I had about 5 students who had "special" issues....so it made it VERY hard!
     
  9. Lynn K.

    Lynn K. Habitué

    Joined:
    Jul 6, 2007
    Messages:
    803
    Likes Received:
    4

    Jun 24, 2008

    I have used the following rules/rewards/consequences for almost ten years, and I can't imagine switching.

    I post the rules, created by the students, and numbered where everyone can see them. There are usually five rules.

    I keep a clipboard on my desk, and if a student breaks one of the rules, I note the number of the broken rule next to the student's name. Every day starts fresh.

    • A student gets one free warning a day. No one is perfect.
    • Two warnings in the same day (no matter which rule's broken) results in loss of half of recess (10 mins.) the following day. Three warnings mean the student loses the entire recess and must write a note to his parents explaining why.
    • Four results in conferencing with the parent and student.
    • Five (which never happens) means detention. These consequences are also posted so everyone can see them.

    I also reward good behavior by giving each student a mini incentive chart and awarding stickers for correct answers, raising hands if that is difficult for a particular student, or showing coutesy or kindness to others. The best thing about it is I can tailor this to each child. I start out the year handing out a bunch of stickers all day long, but gradually hand out less, so they gain more value. When the charts are full, the students get a trip to the prize box.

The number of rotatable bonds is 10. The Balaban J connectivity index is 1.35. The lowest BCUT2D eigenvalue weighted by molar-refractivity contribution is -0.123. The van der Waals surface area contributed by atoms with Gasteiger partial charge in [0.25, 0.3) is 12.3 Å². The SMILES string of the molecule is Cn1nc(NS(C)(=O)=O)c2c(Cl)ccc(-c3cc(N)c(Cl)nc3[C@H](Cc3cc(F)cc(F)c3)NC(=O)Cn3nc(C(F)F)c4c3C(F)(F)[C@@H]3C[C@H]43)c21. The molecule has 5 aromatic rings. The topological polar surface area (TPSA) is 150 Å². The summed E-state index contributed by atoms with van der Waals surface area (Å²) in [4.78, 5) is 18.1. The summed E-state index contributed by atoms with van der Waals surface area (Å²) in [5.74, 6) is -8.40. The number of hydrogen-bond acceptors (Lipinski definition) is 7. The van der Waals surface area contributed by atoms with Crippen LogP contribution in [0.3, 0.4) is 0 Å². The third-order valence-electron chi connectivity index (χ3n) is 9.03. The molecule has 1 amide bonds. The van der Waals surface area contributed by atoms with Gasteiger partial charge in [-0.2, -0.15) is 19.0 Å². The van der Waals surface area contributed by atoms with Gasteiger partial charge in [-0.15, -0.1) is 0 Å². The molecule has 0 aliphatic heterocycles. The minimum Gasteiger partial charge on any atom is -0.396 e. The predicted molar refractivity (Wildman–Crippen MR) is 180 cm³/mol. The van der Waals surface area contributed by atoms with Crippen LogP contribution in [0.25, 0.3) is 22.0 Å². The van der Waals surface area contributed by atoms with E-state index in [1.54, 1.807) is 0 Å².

10. Teacher Chele

    Teacher Chele Habitué

    Joined:
    Jul 3, 2007
    Messages:
    991
    Likes Received:
    1

    Jun 24, 2008

    Professor 142,
    I love your idea! Could you post or PM me the link to your web site? I'd love to hear more about this!!!
     
  11. mickeyln

    mickeyln New Member

    Joined:
    Jun 24, 2008
    Messages:
    4
    Likes Received:
    0

    Jun 24, 2008

    Professor 142 - I agree.. I love this idea as well and would love to check out your website!
     
  12. Calalilys

    Calalilys Comrade

    Joined:
    Jul 21, 2007
    Messages:
    481
    Likes Received:
    0

    Jun 25, 2008

    I"d love to see your website, too!
     

Share This Page

Members Online Now

  1. TnKinder,
  2. Backroads,
  3. nathandev,
  4. sevenplus,
  5. NC Teacher 4,
  6. Ms.Holyoke,
  7. elize4one,
  8. nstructor
Total: 425 (members: 9, guests: 387, robots: 29)
test